• Do not tilt your pelvis nor flatten your back, as this means you have lost the neutral position you are trying to learn to stabilise
  • Do not hold your breath, as this means you are not relaxed. You must learn to breathe normally and maintain the co-contraction of TA and MF
  • Use your fingers for biofeedback on either side of your lower abdomen (below the umbilicus) to feel the tension in the TA muscle

Once you have mastered the abdominal hollowing lying on your back, practice it lying on your front, four-point kneeling, sitting and standing. In each position, get your lumbar spine into neutral before you perform the hollowing movement.

The next step

Having learned to recruit the TA and MF muscles correctly in various positions, which can take anything from one session to one month or more, it is time to move onto simple core stability exercises. These exercises may also involve the oblique muscles, other lumbar muscles and gluteals to assist the TA and MF in maintaining the lumbar spine in a stable neutral position.

Lying leg lift stabilisation

  • Lying on your back with your knees bent
  • Ensure your back is in neutral
  • Place your hands on your hips for biofeedback
  • Breathe in and relax
  • Breathe out and, as you do so, perform the abdominal hollowing or zipping-up action
  • Once you have established some TA tension, slowly slide your left leg out along the floor until it is straight and then slide it back
  • Your back should not have moved, and your pelvis should not have tilted as you performed this action
  • If your back or pelvis moved, you did not achieve the correct stability
  • Repeat for the other side 10 times each leg

Variations include the same exercise with knee lifts up and knee drops out to the side. Again, the aim is to retain a stable lumbar spine in the neutral position as the legs move.

The waiter's bow

  • Stand up with good posture, knees soft, lumbar spine in neutral, head up and shoulders back and relaxed
  • Breathe in and relax
  • Breathe out and as you do so perform the abdominal hollowing action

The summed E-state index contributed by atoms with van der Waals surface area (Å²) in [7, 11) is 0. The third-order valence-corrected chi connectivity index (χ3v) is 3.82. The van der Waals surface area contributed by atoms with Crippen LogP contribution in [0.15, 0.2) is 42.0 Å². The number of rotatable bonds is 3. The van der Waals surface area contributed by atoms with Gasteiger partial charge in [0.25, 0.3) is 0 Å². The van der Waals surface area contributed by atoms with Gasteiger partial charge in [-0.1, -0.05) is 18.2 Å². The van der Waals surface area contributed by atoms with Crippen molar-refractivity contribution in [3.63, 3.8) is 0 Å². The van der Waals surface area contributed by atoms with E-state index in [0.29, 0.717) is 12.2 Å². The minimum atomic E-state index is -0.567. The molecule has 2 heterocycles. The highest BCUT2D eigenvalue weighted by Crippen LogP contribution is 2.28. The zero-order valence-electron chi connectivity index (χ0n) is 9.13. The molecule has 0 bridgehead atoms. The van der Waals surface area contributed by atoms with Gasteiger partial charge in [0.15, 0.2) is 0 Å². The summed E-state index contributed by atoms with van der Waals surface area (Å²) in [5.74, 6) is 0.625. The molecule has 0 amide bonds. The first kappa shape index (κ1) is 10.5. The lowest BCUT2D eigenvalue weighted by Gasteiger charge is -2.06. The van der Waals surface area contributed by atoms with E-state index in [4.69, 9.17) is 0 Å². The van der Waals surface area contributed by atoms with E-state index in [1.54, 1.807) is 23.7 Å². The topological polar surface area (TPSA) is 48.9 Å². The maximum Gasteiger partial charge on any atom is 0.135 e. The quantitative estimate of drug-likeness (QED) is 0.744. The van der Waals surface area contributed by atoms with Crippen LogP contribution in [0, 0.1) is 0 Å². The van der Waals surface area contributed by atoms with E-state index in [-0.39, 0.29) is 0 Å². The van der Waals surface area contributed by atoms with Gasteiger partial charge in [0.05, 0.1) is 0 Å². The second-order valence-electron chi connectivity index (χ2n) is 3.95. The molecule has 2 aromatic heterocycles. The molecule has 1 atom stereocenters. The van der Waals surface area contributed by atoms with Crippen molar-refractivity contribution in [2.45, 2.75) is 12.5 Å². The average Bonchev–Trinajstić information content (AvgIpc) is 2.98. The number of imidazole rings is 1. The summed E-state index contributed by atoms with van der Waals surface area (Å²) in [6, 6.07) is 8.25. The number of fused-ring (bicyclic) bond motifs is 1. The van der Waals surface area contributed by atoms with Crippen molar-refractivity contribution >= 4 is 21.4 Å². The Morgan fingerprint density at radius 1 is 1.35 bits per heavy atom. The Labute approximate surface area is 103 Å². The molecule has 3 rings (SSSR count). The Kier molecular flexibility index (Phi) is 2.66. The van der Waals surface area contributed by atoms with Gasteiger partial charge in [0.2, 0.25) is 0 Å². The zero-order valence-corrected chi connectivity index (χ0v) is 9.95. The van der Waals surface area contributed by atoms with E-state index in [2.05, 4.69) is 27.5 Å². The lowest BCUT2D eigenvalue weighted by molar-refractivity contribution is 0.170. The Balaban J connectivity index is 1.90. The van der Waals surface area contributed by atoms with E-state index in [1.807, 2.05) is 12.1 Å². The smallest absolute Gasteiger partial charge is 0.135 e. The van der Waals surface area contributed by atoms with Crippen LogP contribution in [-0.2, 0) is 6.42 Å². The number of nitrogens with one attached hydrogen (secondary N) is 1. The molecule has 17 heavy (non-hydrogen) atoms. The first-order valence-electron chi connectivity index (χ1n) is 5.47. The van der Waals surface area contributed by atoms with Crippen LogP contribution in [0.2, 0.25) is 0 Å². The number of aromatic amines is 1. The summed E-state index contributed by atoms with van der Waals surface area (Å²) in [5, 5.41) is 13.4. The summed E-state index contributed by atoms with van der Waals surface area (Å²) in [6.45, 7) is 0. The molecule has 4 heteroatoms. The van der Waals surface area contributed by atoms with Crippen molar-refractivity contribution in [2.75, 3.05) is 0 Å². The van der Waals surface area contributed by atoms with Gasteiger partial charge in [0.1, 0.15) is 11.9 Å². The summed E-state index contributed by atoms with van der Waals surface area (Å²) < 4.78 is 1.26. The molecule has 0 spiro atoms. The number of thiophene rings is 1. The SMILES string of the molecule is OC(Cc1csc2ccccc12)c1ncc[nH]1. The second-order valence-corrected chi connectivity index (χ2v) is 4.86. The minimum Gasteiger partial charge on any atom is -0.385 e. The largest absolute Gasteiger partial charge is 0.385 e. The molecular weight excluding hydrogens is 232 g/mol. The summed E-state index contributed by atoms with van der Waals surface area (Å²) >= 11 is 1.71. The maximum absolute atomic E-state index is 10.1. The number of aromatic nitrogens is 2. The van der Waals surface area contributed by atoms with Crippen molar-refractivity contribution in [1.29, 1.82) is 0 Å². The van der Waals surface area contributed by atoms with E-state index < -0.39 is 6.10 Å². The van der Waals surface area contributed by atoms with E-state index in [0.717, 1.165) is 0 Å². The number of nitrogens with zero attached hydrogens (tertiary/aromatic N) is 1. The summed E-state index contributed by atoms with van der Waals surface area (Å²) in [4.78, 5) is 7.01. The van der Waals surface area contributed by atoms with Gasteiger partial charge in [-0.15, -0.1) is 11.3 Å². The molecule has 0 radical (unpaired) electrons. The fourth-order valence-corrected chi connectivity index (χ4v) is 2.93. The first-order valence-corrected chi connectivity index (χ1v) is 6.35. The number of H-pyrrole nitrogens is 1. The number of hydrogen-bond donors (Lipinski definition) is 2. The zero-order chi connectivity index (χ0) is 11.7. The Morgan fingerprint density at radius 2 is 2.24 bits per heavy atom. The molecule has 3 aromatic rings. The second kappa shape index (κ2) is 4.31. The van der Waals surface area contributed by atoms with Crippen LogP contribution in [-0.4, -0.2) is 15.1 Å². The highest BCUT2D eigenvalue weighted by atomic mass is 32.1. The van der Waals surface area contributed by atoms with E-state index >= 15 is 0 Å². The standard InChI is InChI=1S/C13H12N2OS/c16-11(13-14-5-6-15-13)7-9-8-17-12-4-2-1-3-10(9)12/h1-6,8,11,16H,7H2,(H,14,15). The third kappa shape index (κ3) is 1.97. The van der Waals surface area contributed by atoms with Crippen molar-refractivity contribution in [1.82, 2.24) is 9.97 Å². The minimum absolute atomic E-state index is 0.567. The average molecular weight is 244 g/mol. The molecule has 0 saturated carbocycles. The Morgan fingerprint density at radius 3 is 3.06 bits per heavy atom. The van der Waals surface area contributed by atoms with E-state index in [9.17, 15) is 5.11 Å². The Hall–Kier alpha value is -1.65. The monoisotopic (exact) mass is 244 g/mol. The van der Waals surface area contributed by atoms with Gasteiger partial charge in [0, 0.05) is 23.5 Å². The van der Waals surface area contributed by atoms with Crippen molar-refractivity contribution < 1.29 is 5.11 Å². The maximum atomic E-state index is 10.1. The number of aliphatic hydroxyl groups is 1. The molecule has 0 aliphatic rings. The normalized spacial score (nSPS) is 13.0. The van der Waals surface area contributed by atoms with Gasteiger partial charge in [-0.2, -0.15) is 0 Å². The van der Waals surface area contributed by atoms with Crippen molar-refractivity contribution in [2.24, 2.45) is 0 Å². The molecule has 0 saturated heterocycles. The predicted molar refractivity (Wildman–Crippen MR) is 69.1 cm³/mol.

• Keeping the tension, slowly lean forward from the hips 20° and stop, like a waiter's bow, keeping your back completely straight and long as you lean
  • Hold the lean position for 10 seconds - you will feel your TA and MF supporting you if you hold the correct position
  • Keeping the tension and the alignment, slowly return to your start position
  • Repeat 10 times

These exercises are two examples of learning how to keep the spine in neutral, using slow and controlled static contractions of the trunk stabiliser muscles. Notice how technique is vital and the aim is to build up the time you are able to maintain good stability.

Getting functional

The ultimate aim of core stability training is to ensure the deep trunk muscles are working correctly to control the lumbar spine during dynamic movements, e.g. lifting a heavy box or participating in any sport.

Therefore, it is important that once you have achieved proficiency of the simple core exercises, you must progress on to achieving stability during more functional movements. Try the following two exercises.

The lunge

  • Stand with feet hip width apart in front of a mirror
  • Ensure your lumbar spine is in neutral and your back is tall with your shoulders back and head up
  • Lunge forward and bend your knee only halfway down
  • Ensure that your front knee is in line with your toes and your back has remained upright with your lumbar spine in neutral and your hips level
  • Push back up, initiating the movement by pushing down into the floor with your front foot
  • The force from your legs should bring you back up quickly and easily to your start position
  • Your back should have remained totally still and your hips level as you performed the push back

Many people wrongly initiate the up movement by pulling their heads and shoulders back first. This extends the lumbar spine, losing the neutral position. Others have problems keeping their pelvis level while performing the lunge. You must learn to use your deep trunk and gluteal muscles to hold your lumbar spine in neutral and pelvis level as you perform the movement up and down. The movement should only come from the leg muscles.